(Marketingmagazine.com.my) – By: Malati Siniah
Huawei’s press release of its latest P9 phone has been thrust into the spotlight when local tech website, Malaysian Wireless, highlighted comments made by the brand on its competitor Samsung.
In its article titled “Huawei says: Samsung Galaxy S7 edge in Malaysia “disappointing”, “over-pricing” & “lacking innovation” published yesterday, the online publication picked up a quote from the brand’s press release highlighting how Huawei was eyeing Samsung’s Malaysian market share with the launch of its P9 series.
The release as indicated by the article title by Malaysian Wireless stated that the results of Samsung Galaxy S7edge’s launch in Malaysia was due to over-pricing and lacking innovation. The statement was not tied to any reports or studies done by the brand as a basis of this observation.
The article by Malaysian Wireless, however, pointed out, that the Samsung S7 had sold close to 10 million units globally based on the analyst firm, Counterpoint Research and Korea Investment & Securities.
The article has been making its rounds in the online sphere having close to 50 shares, over 300 likes and readers actively commenting on the Facebook post picking sides,
“Very ballsy to come out with an official press release for something like this. I just bought my first Huawei phone, mate 8 two weeks ago. Really impressed with the battery life. Best I got was 7 hours screen on time. smile emoticon rm2399 against s7 edge rm3099 seems like a good deal” – Kevin Lim
“I believe in promoting ur own brand rather than condemning ur competitors openly. Pls show us the value of ur product and consumer will know which to choose.” – Mike Yap
So far there has been no social backlash on either brand’s official Facebook pages as a result of this.
When contacted by MARKETING Ogilvy PR, the brand’s agency, on behalf of Huawei mentioned that they had issued a retraction of the article and apologized for the error.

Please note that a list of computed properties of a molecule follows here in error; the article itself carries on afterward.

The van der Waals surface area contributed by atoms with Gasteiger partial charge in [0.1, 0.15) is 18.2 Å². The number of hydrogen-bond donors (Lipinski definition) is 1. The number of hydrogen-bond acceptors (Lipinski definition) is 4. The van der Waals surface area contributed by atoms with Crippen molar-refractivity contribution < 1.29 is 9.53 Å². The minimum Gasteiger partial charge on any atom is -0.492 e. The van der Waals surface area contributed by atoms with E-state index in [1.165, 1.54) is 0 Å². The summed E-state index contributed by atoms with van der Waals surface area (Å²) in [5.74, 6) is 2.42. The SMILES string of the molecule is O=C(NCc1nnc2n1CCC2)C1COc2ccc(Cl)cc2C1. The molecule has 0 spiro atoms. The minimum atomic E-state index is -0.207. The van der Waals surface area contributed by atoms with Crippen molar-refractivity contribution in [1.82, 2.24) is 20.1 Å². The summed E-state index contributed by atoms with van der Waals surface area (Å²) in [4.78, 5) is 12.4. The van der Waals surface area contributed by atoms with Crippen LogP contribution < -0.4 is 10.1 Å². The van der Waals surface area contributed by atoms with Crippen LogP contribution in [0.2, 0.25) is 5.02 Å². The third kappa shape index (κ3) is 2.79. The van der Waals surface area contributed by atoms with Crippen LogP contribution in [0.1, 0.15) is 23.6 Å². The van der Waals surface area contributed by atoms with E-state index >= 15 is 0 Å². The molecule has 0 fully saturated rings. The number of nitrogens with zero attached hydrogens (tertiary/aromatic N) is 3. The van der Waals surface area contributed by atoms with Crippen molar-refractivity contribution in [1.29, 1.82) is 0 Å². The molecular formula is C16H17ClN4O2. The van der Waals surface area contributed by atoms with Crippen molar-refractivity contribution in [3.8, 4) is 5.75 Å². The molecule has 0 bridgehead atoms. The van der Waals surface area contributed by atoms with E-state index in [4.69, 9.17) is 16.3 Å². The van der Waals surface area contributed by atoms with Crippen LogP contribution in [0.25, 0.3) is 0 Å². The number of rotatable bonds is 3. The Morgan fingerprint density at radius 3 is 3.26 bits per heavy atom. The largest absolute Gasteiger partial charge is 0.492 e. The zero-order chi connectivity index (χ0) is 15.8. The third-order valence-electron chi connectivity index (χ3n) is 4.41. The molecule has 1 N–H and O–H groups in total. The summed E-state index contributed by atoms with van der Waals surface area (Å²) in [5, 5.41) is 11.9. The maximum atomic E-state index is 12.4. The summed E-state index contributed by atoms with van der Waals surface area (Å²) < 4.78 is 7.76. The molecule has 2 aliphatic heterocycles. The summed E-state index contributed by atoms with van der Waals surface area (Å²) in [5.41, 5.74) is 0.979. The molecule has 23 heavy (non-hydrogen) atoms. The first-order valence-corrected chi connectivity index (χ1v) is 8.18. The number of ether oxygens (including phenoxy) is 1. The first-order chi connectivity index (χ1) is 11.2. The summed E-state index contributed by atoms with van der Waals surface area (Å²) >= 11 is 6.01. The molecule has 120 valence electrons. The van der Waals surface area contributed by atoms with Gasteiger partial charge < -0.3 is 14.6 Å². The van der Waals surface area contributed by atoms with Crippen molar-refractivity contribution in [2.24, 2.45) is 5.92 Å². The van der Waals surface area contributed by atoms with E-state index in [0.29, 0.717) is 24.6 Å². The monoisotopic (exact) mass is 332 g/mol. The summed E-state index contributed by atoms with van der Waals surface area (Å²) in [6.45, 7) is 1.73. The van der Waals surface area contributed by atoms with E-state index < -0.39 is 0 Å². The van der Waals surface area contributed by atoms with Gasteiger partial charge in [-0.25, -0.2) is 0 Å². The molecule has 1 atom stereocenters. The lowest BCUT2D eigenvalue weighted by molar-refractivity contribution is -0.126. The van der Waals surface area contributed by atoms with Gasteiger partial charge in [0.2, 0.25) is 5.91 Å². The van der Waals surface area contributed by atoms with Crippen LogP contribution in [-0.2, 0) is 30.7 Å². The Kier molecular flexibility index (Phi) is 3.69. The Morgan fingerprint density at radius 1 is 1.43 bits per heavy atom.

So is it wise to weave your competitor’s name into your PR narrative? We ask industry expert, Jui Hong Teoh, Managing Director of Brandthink Malaysia.
“I believe that competitive advertising in this country (such as openly naming and barraging your competition) is actually not allowed. That’s why you see brands using things like Brand A vs Brand B”
“On the wider context, for example, say in the US, that rule doesn’t apply so I think it’s fair game going after your competitors, should you believe your product offers a much more superior experience.” Jui Hong shared.
An example of a brand which does it right? Look no further then Apple shared Jui Hong who mentioned that the brand often went head to head with its competitors pointing out its superior advantages. Oftentimes the brand highlights the ‘adoption rate of the OS vs the paltry adoption rate of Android’ he shared.
So what should a brand do when attempting to do the same? The rule of thumb is to be professional shared Jui Hong, and the most important factor would be to back up any claims with facts.
“The holy grail to this of course is being able to point out competitor’s deficiency without ever having to mention them by name. And showing facts that are so much more superior (like iOS adoption rate, iOS profitability etc).”
Sharing his thoughts on the recent incident Jui Hong commented,
“On the specific issue of Huawei vs Samsung, honestly, there isn’t any lost love for either as both of them practice this type of brand mud-slinging. Like what they say, if you can’t take it, don’t dish it out.”